9780374533687

The FSG Book of Twentieth-Century Italian Poetry An Anthology

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  • ISBN13:

    9780374533687

  • ISBN10:

    0374533687

  • Edition: Reprint
  • Format: Paperback
  • Copyright: 10/13/2015
  • Publisher: Farrar, Straus and Giroux

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Summary

The first comprehensive anthology of modern Italian poetry, in a beautiful bilingual edition More than a century has passed since F. T. Marinetti's "Futurist Manifesto" slammed the door on the nineteenth century and trumpeted the arrival of modernity. Since then, against the backdrop of two world wars and many social upheavals, Italian poets have explored the possibilities of verse in a modern age, creating one of the great bodies of twentieth-century poetry. Even before Marinetti, poets such as Giovanni Pascoli had begun to clear the weedy rhetoric and withered diction from the once-glorious but by then decadent grounds of Italian poetry. And their winter labors led to an extraordinary spring: Giuseppe Ungaretti's wartime distillations and Eugenio Montale's "astringent music"; Umberto Saba's song of himself and Salvatore Quasimodo's hermetic involutions. After World War II, new generationsincluding such marvelously diverse poets as Sandro Penna, Pier Paolo Pasolini, Amelia Rosselli, Vittorio Sereni, and Raffaello Baldiniextended the promise of the prewar era into our time. Surprising and illuminating, The FSG Book of Twentieth-Century Italian Poetryinvites the reader to examine the works of these and other poetsseventy-three in allin conversation with one another. Edited by the poet and translator Geoffrey Brock, these poems have been rendered into English by some of our finest English-language poets, including Charles Wright, Paul Muldoon, and many exciting younger voices.

Author Biography

Geoffrey Brock is the author of Weighing Light and the translator of numerous volumes from the Italian, including Cesare Pavese’s Disaffections: Complete Poems 1930–1950. His awards include fellowships from the National Endowment for the Arts, the Guggenheim Foundation, and the New York Public Library’s Cullman Center. He teaches in the MFA program in creative writing and translation at the University of Arkansas.

Table of Contents

Praise for The FSG Book of Twentieth-Century Italian Poetry:
 

“Geoffrey Brock, editor of the elegantly conceived FSG Book of Twentieth-Century Italian Poetry . . . does everything he can to force his readers to hear the translations he’s assembled as English-language poems . . .  The poems gathered in The FSG Book of Twentieth-Century Italian Poetry are similarly adept performances in the English language . . . To read through the anthology, poet by poet, is to be struck immediately by the fact that over the last hundred years Italian poetry has not developed so much by successive generations . . . as within generations: everything seems to be happening at once . . . A few anthologies . . . are so thoughtfully conceived that the experience of reading them feels like the experience of reading an intricate novel; you don’t want to skip anything, even if you know it well, because the pleasure lies in the buried narrative created by the anthologist’s choices. The FSG Book of Twentieth-Century Italian Poetry is such an anthology. Dip into it, if you like; look for a particular poet, listen for a particular translator. But for the most rewarding experience, read the whole book slowly, page by page.” —James Longenbach, The Nation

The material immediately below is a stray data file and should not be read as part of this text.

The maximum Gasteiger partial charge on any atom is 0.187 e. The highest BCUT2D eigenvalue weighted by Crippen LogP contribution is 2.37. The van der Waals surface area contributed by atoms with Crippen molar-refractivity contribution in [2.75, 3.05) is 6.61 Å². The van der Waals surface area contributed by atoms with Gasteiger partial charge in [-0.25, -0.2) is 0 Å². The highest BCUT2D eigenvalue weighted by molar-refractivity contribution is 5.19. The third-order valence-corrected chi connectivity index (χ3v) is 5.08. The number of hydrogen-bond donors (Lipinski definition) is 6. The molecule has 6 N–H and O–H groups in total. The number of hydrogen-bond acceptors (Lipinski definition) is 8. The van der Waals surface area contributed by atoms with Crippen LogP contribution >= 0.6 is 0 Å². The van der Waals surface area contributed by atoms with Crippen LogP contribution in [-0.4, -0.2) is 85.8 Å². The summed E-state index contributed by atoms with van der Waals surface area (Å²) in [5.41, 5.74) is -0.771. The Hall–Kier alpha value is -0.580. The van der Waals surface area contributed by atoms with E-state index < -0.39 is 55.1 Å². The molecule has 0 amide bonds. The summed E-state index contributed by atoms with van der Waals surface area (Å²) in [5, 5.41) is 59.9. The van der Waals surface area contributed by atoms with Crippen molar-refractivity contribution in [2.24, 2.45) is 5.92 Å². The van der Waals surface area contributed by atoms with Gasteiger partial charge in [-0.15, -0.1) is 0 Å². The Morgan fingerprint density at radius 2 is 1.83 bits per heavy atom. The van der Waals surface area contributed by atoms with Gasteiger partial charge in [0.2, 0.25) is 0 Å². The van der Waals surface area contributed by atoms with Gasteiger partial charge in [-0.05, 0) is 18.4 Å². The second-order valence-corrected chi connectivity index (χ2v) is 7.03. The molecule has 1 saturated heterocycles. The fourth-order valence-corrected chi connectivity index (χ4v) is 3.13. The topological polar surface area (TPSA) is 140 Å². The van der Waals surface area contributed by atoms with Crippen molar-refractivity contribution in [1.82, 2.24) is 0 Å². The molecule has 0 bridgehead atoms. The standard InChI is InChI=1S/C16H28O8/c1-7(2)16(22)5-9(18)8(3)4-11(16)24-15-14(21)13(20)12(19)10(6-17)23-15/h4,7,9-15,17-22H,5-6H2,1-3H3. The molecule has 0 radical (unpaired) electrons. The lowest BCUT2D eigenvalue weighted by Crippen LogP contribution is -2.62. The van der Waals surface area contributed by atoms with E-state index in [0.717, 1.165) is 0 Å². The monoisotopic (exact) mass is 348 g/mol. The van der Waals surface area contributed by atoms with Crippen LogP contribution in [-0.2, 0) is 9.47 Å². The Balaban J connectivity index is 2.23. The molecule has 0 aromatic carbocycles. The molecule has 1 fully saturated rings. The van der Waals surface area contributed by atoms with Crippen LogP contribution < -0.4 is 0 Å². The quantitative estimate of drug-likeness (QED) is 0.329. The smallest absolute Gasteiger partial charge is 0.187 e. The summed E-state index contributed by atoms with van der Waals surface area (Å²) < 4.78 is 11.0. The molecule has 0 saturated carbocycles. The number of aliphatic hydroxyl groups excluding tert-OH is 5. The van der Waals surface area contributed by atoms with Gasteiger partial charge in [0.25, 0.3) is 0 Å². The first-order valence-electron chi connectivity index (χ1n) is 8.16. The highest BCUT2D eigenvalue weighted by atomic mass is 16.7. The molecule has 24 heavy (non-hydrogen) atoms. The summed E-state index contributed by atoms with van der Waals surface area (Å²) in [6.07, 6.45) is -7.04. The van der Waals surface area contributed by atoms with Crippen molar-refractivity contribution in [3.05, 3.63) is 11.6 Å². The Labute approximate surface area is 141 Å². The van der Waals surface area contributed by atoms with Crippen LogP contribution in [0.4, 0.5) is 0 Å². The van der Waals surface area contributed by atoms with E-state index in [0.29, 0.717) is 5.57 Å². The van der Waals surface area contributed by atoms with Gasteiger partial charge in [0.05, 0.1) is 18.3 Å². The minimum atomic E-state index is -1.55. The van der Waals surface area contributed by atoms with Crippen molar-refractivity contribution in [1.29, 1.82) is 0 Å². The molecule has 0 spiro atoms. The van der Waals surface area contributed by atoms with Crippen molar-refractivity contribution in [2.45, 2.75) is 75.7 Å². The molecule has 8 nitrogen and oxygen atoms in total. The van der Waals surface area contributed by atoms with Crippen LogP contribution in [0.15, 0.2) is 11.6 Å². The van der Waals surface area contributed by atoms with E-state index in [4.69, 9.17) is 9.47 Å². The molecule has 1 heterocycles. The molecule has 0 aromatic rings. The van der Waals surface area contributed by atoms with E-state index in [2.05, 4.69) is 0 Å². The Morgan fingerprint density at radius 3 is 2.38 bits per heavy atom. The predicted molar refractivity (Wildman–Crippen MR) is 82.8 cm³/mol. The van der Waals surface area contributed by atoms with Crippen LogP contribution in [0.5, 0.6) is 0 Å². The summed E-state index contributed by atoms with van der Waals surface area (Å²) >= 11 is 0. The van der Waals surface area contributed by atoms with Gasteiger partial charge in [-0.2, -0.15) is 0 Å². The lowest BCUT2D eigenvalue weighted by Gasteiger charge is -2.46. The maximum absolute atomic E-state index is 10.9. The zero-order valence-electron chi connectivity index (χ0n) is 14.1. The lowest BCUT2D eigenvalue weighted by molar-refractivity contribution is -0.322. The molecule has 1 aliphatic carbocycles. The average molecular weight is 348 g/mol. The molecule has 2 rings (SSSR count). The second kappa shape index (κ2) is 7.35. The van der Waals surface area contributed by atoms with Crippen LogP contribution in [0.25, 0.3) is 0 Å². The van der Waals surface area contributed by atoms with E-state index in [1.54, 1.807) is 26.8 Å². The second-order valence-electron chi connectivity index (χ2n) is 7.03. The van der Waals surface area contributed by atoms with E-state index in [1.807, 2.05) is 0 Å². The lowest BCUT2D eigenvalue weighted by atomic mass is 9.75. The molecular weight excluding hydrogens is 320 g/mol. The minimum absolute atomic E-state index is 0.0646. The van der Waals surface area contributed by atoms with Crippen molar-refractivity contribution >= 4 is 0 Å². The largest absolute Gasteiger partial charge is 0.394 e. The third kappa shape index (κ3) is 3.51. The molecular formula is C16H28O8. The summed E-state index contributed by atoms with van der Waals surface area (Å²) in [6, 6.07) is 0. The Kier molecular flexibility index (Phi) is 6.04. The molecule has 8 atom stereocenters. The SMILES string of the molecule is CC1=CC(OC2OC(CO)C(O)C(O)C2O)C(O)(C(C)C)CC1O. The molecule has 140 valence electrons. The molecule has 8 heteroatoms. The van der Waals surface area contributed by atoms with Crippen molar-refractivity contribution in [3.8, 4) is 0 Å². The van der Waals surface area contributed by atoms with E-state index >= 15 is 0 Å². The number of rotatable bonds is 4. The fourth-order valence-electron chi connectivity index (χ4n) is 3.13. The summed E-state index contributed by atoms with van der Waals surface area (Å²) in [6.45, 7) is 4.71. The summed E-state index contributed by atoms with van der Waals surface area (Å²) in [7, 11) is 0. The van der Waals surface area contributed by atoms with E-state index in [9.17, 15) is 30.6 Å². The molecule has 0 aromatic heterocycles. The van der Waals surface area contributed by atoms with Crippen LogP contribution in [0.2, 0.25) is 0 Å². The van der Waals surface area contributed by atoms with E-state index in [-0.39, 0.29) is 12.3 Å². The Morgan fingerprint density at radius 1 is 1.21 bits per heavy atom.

“The rich harvest of modern Italian poetry includes the metaphysical . . . questing intellectualism . . . bittersweet odes . . . Also biting social commentary.” —Benjamin Ivry, Newark Star-Ledger

 

“Even before it brought political revolutions, the twentieth century birthed literary revolutions throughout the West, if not, indeed, the world. The first and archetypal poetic movement, the Futurists, arose in Italy, reacting to the insufficient break with the past it descried in the work of two foremost poets, Giovanni Pascoli and Gabriele d’Annunzio, samplings of which begin this marvelous dual-language anthology. Representative Futurists’ work follows, and then those of such other movements or groups as the worldweary Crepuscularists, the ‘difficult’ Hermeticists, the linea lombarda poets, the Neorealists, the Neoavantgardists, and the Gruppa 63. Then, after 1968, editor Brock points out in the excellent introduction, there are no more movements, though at last women show up more than very occasionally in Italy’s poetry and several poets elect to write in vanishing regional dialects. All along, poets who wrote outside the movements, including some of the very greatest—Umberto Saba, Dino Campana, Sandro Penna, Cesare Pavese—were also active. Appearing here in translations by Anglophone poets and translators of legendary status (Ezra Pound, Marianne Moore, Samuel Beckett, James Merrill, Seamus Heaney, Ted Hughes, William Weaver), they all seem brilliant, all quintessentially Italian in their resplendent gaiety, gusto, and, more often, haunting, umber somberness. This is the one big Italian poetry anthology for virtually all Anglophone libraries.” —Ray Olson, Booklist

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